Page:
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Moving Images in Mississippi Bicentennial Film Series | "Mississippi Burning"

Thursday, March 22, 2018

6:30 PM

Trustmark Grand Hall

For more than a century the landscapes and stories of Mississippi have inspired filmmakers. Beginning in Natchez in 1914, cinematic storytellers have used our backdrops to enhance and authenticate their vision. And the imagination of our own writers and the drama of our own history have been brought to life by directors of influence, insight, and power. On the fourth Thursday and Friday of each month, the Moving Images in Mississippi Bicentennial Film Series will celebrate cinema and Mississippi. Curated and introduced by longtime Mississippi film commissioner Ward Emling, the series will include panels and one-on-one filmmaker interviews to discuss the films in cinematic, cultural, and historical context.

Filmed on locations around central Mississippi, Mississippi Burning is a huge artistic triumph on every level: script, acting, cinematography. It is a visceral, shocking, and compelling look at 1960s Mississippi. Beginning with a true event: the disappearance and murder of three Civil Rights workers in 1964, Director Alan Parker and screenwriter Chris Gerolmo play out the events and emotions of the search by focusing on the two men, played brilliantly by Gene Hackman and Wilem Dafoe, as they wrestle with conscience and consequence.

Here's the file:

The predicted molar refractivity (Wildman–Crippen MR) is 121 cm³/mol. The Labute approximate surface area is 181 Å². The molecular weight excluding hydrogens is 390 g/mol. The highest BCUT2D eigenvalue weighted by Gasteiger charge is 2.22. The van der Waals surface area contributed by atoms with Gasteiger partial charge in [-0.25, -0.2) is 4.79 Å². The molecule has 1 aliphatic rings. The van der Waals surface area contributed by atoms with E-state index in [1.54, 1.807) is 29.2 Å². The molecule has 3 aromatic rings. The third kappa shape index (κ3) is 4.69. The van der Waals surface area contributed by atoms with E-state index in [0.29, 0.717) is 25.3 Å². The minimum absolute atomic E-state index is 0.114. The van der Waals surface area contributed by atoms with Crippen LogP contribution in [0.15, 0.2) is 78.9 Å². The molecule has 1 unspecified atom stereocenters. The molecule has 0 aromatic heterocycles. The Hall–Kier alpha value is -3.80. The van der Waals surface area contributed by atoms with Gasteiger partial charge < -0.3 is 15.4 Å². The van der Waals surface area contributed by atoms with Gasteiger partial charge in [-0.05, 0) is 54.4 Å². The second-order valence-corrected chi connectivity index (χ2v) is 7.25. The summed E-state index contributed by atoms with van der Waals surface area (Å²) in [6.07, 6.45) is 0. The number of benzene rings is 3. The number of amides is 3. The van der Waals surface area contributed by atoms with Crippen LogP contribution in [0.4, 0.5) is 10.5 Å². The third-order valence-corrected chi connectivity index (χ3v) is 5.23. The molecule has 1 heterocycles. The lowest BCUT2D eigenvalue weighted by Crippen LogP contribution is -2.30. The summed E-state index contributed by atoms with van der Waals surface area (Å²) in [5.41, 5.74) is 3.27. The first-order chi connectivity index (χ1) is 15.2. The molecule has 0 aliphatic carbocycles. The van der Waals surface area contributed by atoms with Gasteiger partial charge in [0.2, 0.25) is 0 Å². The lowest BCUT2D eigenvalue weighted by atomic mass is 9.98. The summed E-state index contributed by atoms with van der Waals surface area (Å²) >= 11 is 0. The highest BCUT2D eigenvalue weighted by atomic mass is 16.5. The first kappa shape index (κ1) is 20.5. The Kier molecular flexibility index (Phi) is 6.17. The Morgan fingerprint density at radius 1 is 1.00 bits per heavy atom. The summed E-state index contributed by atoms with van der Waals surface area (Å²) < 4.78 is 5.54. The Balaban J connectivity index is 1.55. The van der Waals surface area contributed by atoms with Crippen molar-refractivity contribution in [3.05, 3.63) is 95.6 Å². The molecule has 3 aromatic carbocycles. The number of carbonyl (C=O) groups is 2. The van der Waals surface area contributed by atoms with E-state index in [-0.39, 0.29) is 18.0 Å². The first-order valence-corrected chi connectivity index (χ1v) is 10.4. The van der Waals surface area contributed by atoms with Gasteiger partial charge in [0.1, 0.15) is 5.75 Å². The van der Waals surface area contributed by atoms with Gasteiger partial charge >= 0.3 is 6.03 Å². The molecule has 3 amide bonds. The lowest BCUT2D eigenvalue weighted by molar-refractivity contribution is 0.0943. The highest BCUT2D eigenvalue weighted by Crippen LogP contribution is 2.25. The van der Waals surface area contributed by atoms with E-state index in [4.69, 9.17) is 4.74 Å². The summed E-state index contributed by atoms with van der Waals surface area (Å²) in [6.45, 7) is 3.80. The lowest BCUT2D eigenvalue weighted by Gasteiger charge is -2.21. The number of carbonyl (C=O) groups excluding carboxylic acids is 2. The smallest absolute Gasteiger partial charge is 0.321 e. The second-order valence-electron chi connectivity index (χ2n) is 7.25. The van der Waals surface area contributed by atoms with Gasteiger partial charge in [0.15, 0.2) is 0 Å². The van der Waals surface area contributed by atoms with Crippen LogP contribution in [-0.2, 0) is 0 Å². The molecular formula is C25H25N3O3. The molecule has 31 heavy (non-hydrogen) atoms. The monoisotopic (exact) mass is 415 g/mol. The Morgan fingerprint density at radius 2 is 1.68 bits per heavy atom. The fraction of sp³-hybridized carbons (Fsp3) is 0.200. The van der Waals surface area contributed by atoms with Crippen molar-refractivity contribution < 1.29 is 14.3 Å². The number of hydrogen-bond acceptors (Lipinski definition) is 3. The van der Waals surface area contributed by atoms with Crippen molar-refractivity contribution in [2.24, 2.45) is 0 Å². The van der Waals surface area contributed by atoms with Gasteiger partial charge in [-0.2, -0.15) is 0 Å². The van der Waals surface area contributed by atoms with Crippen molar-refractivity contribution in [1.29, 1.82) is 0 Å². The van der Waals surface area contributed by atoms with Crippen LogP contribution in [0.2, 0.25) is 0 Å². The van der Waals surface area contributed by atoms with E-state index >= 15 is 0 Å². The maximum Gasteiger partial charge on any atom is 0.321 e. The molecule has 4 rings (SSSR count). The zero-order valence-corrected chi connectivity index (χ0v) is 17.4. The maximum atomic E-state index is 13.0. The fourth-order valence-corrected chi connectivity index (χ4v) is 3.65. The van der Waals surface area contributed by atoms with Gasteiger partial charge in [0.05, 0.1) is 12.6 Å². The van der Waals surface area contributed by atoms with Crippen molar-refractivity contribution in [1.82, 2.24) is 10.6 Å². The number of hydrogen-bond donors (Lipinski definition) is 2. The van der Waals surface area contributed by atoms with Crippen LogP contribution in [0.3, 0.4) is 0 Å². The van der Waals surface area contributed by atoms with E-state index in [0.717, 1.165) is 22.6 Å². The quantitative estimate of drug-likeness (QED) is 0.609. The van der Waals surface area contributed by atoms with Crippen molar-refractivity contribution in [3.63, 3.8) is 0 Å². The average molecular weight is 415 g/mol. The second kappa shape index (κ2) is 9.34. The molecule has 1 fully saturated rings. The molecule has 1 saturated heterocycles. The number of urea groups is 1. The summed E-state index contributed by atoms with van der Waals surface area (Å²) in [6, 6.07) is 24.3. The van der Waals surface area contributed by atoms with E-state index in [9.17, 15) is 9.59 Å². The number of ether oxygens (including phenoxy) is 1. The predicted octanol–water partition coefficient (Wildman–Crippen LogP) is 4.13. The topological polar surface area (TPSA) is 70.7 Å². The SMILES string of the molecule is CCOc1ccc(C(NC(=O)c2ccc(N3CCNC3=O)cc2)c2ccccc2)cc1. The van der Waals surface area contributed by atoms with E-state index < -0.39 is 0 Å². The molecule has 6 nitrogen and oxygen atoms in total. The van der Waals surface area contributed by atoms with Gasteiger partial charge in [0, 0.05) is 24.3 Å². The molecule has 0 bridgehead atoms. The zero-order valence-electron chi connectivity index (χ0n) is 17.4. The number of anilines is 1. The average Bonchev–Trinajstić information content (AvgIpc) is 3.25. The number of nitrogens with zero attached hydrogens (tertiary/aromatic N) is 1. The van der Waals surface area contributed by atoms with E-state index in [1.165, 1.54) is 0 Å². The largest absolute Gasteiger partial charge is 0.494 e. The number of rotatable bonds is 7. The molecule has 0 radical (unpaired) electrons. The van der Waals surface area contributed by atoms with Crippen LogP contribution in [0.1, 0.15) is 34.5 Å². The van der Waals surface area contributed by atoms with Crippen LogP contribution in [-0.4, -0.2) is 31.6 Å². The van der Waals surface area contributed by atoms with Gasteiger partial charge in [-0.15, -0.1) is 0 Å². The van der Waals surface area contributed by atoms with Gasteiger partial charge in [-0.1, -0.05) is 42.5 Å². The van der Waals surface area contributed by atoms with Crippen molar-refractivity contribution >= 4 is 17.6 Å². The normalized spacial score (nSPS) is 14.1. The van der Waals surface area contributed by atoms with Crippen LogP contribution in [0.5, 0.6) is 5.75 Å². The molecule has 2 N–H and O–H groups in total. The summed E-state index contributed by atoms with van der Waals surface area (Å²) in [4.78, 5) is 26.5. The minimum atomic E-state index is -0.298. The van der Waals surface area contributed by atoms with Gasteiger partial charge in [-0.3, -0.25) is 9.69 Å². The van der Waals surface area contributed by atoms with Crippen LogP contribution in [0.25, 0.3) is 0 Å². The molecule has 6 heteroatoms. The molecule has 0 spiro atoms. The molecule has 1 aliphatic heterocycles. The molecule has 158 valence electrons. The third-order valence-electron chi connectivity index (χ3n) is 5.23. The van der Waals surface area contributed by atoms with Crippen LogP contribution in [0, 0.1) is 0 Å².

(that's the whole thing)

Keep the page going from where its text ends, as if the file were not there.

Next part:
The March 22 panel includes John Horhn, who was the head of the Mississippi Film Office during the filming of Mississippi Burning, and investigative reporter Jerry Mitchell, whose work aided in the prosecution of Klu Klux Klan member Edgar Ray Killen for helping organize the June 21, 1964, murders of James Chaney, Andrew Goodman, and Michael Schwerner -- the event that inspired Mississippi Burning.

This event is free and open to the public. Films shown subject to change due to panelist availability.